Most Precious of Gifts, The
1. The Most Precious of Gifts
I thought that the worst was over when my baby was finally in the hands of the midwife. My eyes were half-closed with exhaustion, and I wanted nothing more than to cuddle closer to my husband and sleep away the fatigue that was stealing my awareness, but there was suddenly more commotion in the chamber than ever during the birthing. Arathorn, holding me against him, gently rubbed his hands against my stomach in a soothing manner, but I could sense a sudden tension in him. It was then that I realize I heard no crying.
“Arathorn, is my baby healthy? Is it a boy?” I asked, bracing my hands against his thighs and pushing myself up.
My husband pressed his lips against my head but did not stir or answer my question. Fear rose, hard and strong. I wanted to feel my child moving in my arms immediately.
“Give me my baby,” I demanded, holding out my arms. I was so weak that they shook, and tears gathered in my eyes for reasons I couldn’t define. The midwife blocked my view; I could not see the babe. “Tell me what is wrong!”
“Gilraen, love, do not be distressed.” Arathorn’s deep voice had a calming effect, and I tried to breathe. “All will be well, I promise you.”
“The babe, Arathorn. Is our child well?” I asked, trying to keep the fear from my voice. I failed miserably; my voice quivered, and a tear ran down my cheek onto my lips. I tasted salt on my tongue.
A sudden, shrill wail interrupted my questioning. It was the most beautiful sound that I had ever heard. The tears that I had been struggling hold back fell then, and I laughed even as I sobbed. My husband held me close. I felt a wet drop, then another on my scalp. Arathorn, my calloused warrior, was shedding tears for the infant he’d thought lost. He was the most loving of husbands and most fearsome to look upon, being both tall and scarred. In my presence he was always tender and attentive, but never had I seen him weep.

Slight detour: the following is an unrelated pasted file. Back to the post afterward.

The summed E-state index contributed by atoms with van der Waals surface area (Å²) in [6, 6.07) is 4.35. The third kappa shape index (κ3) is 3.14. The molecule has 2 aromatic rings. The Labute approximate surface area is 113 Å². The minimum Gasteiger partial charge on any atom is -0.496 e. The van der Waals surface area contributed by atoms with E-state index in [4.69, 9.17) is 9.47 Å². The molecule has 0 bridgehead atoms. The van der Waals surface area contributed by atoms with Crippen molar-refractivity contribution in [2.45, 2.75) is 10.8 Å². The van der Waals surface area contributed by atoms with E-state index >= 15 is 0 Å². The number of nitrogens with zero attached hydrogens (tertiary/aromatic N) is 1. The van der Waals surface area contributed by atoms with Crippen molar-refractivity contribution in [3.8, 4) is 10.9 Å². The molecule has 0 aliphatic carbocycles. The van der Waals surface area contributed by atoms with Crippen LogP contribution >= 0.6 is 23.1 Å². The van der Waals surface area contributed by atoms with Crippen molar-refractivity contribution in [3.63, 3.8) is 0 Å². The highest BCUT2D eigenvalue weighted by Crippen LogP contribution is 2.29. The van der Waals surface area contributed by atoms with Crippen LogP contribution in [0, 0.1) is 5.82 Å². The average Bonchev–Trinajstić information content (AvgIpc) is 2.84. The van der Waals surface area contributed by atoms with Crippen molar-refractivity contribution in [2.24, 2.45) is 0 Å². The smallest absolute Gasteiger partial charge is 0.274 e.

“My lady, you have a healthy young son who demands your attention,” announced the old midwife tenderly, coming to my side bearing a swaddled bundle. When I reached up eagerly to accept it, my arms shook more with excitement than they had with fear.
He was so very tiny. My son weighed so little that I felt I held air. I had loved this little creature since his conception, but to see him was beyond words. I felt joy, rapture, elation, that he was alive. Apprehension, for who was to say that I could be a good mother? Fear for his future. I did not want my son to become a soldier, fight, and be killed on a battlefield. And acceptance. This was the way of the world, and I could only hope that my child would shine with the light of Illúvatar.
“Oh, love, you have given me the most precious of gifts,” Arathorn breathed, brushing the babe’s cheek with his knuckle. A rush of pride washed away my contradiction and maudlin thoughts, and wrapped my son’s tiny fragile fingers around one of my own.
“He’s perfect,” I murmured to myself, and Arathorn made a sound of agreement.
“What will he be called, my lord?” the midwife asked, directing her apprentice to carry out the last of the bloodied sheets. I tilted back my head to look at my spouse; we had agreed that if the child were male, he would decide upon the name.
“I would call him Aragorn, after the fifth Chieftain of our people,” he said softly. I looked down my son, so innocent and helpless. My lips formed the name.
“Aragorn.” It seemed right. I repeated the name. “Our son shall be called Aragorn.”
This is a work of fan fiction, written because the author has an abiding love for the works of J R R Tolkien. The characters, settings, places, and languages used in this work are the property of the Tolkien Estate, Tolkien Enterprises, and possibly New Line Cinema, except for certain original characters who belong to the author of the said work. The author will not receive any money or other remuneration for presenting the work on this archive site. The work is the intellectual property of the author, is available solely for the enjoyment of Henneth Annûn Story Archive readers, and may not be copied or redistributed by any means without the explicit written consent of the author.